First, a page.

U.K.’s flash PMI indices indicate decline in business activity in November, composite index falls to 47.4
No-trade-deal Brexit would hit UK growth, cost £37bn in lost output by end-2022: Oxford Economics
UK-EU trade negotiations are assumed to drag on beyond the end of 2020 with either an extension of the transition period or a political fudge that has the same effect. This would prevent trade frictions from being introduced while talks are ongoing, according to the latest research report from Oxford Economics.
However, a 30 percent chance that talks break down, leaving the UK and EU to trade under WTO rules from 2021. The UK government’s apparent determination not to extend the transition period and its desire to avoid making commitments that might limit its ability to conclude trade deals with other partners make this a tangible risk.
Should talks break down, the UK and EU would experience much of the short-term disruption that we have previously outlined regarding the impact of a no-deal Brexit. Tariffs would be levied on goods imported from the other party.
In addition to tariffs, UK-EU trade will be subject to non-tariff barriers (NTBs). The reintroduction of customs controls will increase the administrative burden on traders, while UK exports to the EU will also be subject to additional NTBs related to regulatory issues.
In the event of a such a “no-trade-deal Brexit,” UK GDP would be 1.6 percentage points lower at the end of 2022 than in our baseline forecast. On an annualised basis, this corresponds to UK GDP being £37bn lower by Q4 2022 than would have been the case if our baseline view was fulfilled, the report added.
The damage to EU countries would be much smaller, although Ireland would also be hit hard.
"We also expect that financial markets would react negatively, with sterling depreciating by a projected 5 percent against the dollar in late 2020, and a smaller drop of around 3.5 percent against the euro, reflecting the notion that eurozone growth prospects would also be slightly softer under this scenario," the report further commented.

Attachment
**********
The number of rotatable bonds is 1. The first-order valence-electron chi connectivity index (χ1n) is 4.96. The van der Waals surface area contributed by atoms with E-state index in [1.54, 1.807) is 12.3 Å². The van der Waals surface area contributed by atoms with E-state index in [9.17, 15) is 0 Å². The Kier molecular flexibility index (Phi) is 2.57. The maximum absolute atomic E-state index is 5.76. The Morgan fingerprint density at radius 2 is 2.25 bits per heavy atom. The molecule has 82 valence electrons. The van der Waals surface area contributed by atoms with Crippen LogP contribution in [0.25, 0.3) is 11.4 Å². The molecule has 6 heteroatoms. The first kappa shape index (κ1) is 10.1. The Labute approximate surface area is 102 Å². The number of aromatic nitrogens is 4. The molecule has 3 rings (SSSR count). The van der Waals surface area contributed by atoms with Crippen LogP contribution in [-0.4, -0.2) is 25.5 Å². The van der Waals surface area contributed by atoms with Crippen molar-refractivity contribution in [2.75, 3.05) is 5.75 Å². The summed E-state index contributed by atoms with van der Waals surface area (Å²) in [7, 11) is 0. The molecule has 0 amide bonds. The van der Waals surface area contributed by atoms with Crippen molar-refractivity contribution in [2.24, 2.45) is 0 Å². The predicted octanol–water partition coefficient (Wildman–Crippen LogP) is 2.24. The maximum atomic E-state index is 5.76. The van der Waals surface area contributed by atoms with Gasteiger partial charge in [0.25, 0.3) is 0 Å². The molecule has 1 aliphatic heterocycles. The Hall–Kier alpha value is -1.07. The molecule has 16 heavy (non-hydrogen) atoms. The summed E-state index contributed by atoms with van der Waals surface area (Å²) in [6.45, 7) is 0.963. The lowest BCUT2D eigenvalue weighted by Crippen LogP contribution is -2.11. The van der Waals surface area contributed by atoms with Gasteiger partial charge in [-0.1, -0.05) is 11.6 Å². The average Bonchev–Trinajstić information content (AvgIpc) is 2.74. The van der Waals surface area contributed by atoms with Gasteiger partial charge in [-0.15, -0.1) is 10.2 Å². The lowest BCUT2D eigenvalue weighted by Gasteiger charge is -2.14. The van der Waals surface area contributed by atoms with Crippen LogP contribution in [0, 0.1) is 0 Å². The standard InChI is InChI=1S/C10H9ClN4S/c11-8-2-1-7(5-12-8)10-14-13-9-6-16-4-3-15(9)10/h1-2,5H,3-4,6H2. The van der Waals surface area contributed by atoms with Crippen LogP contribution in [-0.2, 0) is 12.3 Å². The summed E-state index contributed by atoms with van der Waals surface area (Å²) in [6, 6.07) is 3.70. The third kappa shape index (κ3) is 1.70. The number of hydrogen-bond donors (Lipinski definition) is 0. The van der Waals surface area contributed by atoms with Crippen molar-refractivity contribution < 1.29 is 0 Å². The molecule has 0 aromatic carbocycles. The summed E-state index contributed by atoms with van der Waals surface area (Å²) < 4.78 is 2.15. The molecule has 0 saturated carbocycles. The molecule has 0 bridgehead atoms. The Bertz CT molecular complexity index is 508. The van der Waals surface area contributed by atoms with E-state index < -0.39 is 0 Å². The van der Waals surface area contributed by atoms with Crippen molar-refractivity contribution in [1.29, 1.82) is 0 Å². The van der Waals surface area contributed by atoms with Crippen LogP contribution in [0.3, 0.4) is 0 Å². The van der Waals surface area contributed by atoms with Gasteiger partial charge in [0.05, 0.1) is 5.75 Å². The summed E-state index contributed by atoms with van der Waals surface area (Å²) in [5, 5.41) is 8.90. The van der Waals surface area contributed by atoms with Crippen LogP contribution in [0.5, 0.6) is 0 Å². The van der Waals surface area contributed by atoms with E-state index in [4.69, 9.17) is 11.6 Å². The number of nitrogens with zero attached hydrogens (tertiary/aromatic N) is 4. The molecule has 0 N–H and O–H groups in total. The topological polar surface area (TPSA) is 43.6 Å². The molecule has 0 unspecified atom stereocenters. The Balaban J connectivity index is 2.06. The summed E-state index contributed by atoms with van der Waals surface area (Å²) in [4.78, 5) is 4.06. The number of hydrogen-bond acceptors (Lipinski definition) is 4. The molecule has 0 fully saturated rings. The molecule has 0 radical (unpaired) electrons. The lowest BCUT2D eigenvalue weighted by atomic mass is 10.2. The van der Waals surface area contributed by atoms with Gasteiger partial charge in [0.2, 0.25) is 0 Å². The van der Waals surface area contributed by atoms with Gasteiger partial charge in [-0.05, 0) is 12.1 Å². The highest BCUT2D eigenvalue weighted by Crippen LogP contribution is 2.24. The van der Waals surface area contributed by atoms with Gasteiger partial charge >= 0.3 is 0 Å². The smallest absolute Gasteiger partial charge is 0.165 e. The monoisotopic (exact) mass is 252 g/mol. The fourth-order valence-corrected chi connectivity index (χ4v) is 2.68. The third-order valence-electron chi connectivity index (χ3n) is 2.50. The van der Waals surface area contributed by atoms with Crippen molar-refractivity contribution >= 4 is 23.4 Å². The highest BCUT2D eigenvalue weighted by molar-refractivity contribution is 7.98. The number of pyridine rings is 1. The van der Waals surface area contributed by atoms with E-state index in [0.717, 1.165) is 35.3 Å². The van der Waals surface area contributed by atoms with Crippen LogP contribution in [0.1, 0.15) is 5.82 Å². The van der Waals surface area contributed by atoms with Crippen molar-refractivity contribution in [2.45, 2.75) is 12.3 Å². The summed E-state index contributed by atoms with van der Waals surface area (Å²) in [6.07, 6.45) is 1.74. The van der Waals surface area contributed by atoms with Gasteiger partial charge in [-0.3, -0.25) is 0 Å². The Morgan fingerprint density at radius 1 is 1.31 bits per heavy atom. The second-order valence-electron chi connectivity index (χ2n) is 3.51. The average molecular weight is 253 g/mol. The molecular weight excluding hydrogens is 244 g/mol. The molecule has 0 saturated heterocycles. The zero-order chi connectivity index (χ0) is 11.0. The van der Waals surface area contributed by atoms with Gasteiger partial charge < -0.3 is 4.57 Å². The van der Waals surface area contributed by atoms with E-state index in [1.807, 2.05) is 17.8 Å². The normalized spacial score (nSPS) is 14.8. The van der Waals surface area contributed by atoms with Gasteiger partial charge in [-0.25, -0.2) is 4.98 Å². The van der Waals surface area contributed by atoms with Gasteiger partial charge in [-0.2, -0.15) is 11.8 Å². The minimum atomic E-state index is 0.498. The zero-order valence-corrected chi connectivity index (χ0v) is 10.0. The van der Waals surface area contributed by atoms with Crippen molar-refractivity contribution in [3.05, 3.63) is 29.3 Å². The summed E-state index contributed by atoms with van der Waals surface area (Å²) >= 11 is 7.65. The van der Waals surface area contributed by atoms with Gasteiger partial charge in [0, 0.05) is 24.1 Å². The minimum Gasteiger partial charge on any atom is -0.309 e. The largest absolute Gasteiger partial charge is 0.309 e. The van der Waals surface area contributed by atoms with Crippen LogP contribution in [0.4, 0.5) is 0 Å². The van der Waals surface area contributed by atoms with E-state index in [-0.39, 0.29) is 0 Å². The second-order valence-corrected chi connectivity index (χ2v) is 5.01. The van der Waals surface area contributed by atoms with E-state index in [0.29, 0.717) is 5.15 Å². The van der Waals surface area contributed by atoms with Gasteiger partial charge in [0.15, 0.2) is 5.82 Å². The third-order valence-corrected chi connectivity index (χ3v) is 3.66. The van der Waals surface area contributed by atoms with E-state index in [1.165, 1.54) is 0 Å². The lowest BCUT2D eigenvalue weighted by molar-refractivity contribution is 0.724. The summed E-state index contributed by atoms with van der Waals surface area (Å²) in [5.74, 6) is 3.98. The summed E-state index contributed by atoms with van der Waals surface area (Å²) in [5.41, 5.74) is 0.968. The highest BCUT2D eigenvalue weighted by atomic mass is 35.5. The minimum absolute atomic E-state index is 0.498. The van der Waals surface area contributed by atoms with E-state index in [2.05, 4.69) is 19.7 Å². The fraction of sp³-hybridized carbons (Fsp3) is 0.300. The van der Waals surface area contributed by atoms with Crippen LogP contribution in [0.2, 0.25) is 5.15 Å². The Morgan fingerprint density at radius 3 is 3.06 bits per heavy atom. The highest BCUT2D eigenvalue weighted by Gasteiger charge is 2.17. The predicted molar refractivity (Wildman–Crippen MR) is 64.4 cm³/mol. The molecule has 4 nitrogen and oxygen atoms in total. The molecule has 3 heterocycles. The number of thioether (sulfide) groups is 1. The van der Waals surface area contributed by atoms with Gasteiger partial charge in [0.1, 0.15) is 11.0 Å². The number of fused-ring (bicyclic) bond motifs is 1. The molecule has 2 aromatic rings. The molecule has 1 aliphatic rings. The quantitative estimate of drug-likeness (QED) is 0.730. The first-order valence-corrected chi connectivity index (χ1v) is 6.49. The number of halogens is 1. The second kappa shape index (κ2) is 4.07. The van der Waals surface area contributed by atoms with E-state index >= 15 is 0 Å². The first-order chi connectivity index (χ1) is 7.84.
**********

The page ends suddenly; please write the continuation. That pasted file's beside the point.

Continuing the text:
Equity prices would also be hit with our model suggests that UK equity prices would drop by around 4.5 percent relative to baseline by the end of 2021.
Mitigating the impact on the UK economy would be looser policy settings. However, the prospect of weaker growth in potential output is likely to limit how much fiscal and monetary policy would be loosened.
The experience of the various Brexit deadlines in 2019 suggests there would be considerable volatility at the end of 2020 and start of 2021. Wary of supply-chain disruptions from the new trade frictions, firms would take precautionary action to build up stocks and clients would front-load orders.
"We would expect this to result in swings in inventories, exports, and imports similar to the build-up to the initial March 2019 Brexit deadline. The subsequent, temporary, downturn in activity could be exacerbated if, as in 2019, motor manufacturers opt to schedule their annual shutdowns for the period that has the highest risk of supply-chain disruption," Capital Economics added.
The imposition of tariffs and introduction of NTBs would weigh significantly on both exports and imports from Q1 2021, although sterling depreciation would mitigate some of the damage to exports while adding to the drag on imports.
But while the weaker pound would offer some support to GDP growth by helping boost net trade, the experience of 2016-2017 suggests that the negative impact on consumer spending from higher inflation would more than offset that. This effect would steadily take hold through 2021. Business investment is likely to be hit hard, both via lower demand and the UK’s reduced attractiveness as a base for European production.
Although looser policy settings provide some support to activity, more than offsetting that are the dampening effects on consumer spending from higher inflation and weaker employment growth, as well as ongoing weakness in business investment and exports.
Meanwhile, the hit to industrial production would be much larger than the damage to GDP. This reflects the larger increase in trade barriers to goods trade than to services exports, that a greater portion of manufacturing output is exported, and the impact of lower business investment, Capital Economics further noted in the report.